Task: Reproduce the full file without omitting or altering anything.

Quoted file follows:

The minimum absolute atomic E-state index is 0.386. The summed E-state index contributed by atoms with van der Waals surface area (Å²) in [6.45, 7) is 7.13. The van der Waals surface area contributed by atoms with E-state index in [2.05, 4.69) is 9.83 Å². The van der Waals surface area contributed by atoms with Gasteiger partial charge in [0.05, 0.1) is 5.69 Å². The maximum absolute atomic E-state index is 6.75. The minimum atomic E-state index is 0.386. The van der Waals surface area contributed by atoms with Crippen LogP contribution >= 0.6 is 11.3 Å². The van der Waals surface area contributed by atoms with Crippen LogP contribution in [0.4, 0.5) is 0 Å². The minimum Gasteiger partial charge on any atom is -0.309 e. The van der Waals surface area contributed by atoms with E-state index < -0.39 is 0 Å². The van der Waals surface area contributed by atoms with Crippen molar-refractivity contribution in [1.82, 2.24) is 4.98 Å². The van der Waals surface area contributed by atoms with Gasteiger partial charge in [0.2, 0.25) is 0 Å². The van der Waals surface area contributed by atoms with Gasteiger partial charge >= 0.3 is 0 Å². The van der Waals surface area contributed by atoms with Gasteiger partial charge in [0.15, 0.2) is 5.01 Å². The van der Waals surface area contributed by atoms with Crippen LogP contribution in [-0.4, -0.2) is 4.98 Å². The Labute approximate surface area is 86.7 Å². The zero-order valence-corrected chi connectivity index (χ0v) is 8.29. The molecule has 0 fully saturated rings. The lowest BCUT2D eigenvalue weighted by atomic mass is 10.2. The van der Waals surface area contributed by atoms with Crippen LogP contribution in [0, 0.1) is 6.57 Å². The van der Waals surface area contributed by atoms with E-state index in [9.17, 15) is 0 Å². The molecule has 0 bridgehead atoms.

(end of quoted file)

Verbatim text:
The minimum absolute atomic E-state index is 0.386. The summed E-state index contributed by atoms with van der Waals surface area (Å²) in [6.45, 7) is 7.13. The van der Waals surface area contributed by atoms with E-state index in [2.05, 4.69) is 9.83 Å². The van der Waals surface area contributed by atoms with Gasteiger partial charge in [0.05, 0.1) is 5.69 Å². The maximum absolute atomic E-state index is 6.75. The minimum atomic E-state index is 0.386. The van der Waals surface area contributed by atoms with Crippen LogP contribution >= 0.6 is 11.3 Å². The van der Waals surface area contributed by atoms with Crippen LogP contribution in [0.4, 0.5) is 0 Å². The minimum Gasteiger partial charge on any atom is -0.309 e. The van der Waals surface area contributed by atoms with E-state index < -0.39 is 0 Å². The van der Waals surface area contributed by atoms with Crippen molar-refractivity contribution in [1.82, 2.24) is 4.98 Å². The van der Waals surface area contributed by atoms with Gasteiger partial charge in [0.2, 0.25) is 0 Å². The van der Waals surface area contributed by atoms with Gasteiger partial charge >= 0.3 is 0 Å². The van der Waals surface area contributed by atoms with Gasteiger partial charge in [0.15, 0.2) is 5.01 Å². The van der Waals surface area contributed by atoms with Crippen LogP contribution in [-0.4, -0.2) is 4.98 Å². The Labute approximate surface area is 86.7 Å². The zero-order valence-corrected chi connectivity index (χ0v) is 8.29. The molecule has 0 fully saturated rings. The lowest BCUT2D eigenvalue weighted by atomic mass is 10.2. The van der Waals surface area contributed by atoms with Crippen LogP contribution in [0, 0.1) is 6.57 Å². The van der Waals surface area contributed by atoms with E-state index in [9.17, 15) is 0 Å². The molecule has 0 bridgehead atoms.